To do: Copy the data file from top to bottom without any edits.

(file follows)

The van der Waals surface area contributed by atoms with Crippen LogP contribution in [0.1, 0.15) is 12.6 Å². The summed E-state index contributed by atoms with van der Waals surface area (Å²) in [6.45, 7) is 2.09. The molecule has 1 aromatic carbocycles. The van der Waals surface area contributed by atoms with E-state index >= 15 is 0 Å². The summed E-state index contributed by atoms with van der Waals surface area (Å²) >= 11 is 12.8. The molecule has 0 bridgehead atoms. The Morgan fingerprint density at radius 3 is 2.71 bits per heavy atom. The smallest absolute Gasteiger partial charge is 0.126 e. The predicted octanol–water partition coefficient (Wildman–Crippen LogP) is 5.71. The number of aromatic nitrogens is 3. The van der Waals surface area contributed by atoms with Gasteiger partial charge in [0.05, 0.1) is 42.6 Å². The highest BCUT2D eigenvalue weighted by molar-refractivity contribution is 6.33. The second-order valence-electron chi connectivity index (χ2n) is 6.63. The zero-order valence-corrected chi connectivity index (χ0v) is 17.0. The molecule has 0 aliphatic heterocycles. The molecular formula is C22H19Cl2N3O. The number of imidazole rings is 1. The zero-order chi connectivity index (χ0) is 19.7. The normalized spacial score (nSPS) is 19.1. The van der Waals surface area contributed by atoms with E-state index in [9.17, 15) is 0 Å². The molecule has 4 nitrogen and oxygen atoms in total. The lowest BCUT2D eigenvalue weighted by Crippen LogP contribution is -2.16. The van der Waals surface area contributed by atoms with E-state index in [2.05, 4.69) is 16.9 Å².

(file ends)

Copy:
The van der Waals surface area contributed by atoms with Crippen LogP contribution in [0.1, 0.15) is 12.6 Å². The summed E-state index contributed by atoms with van der Waals surface area (Å²) in [6.45, 7) is 2.09. The molecule has 1 aromatic carbocycles. The van der Waals surface area contributed by atoms with E-state index >= 15 is 0 Å². The summed E-state index contributed by atoms with van der Waals surface area (Å²) >= 11 is 12.8. The molecule has 0 bridgehead atoms. The Morgan fingerprint density at radius 3 is 2.71 bits per heavy atom. The smallest absolute Gasteiger partial charge is 0.126 e. The predicted octanol–water partition coefficient (Wildman–Crippen LogP) is 5.71. The number of aromatic nitrogens is 3. The van der Waals surface area contributed by atoms with Gasteiger partial charge in [0.05, 0.1) is 42.6 Å². The highest BCUT2D eigenvalue weighted by molar-refractivity contribution is 6.33. The second-order valence-electron chi connectivity index (χ2n) is 6.63. The zero-order valence-corrected chi connectivity index (χ0v) is 17.0. The molecule has 0 aliphatic heterocycles. The molecular formula is C22H19Cl2N3O. The number of imidazole rings is 1. The zero-order chi connectivity index (χ0) is 19.7. The normalized spacial score (nSPS) is 19.1. The van der Waals surface area contributed by atoms with E-state index in [9.17, 15) is 0 Å². The molecule has 4 nitrogen and oxygen atoms in total. The lowest BCUT2D eigenvalue weighted by Crippen LogP contribution is -2.16. The van der Waals surface area contributed by atoms with E-state index in [2.05, 4.69) is 16.9 Å².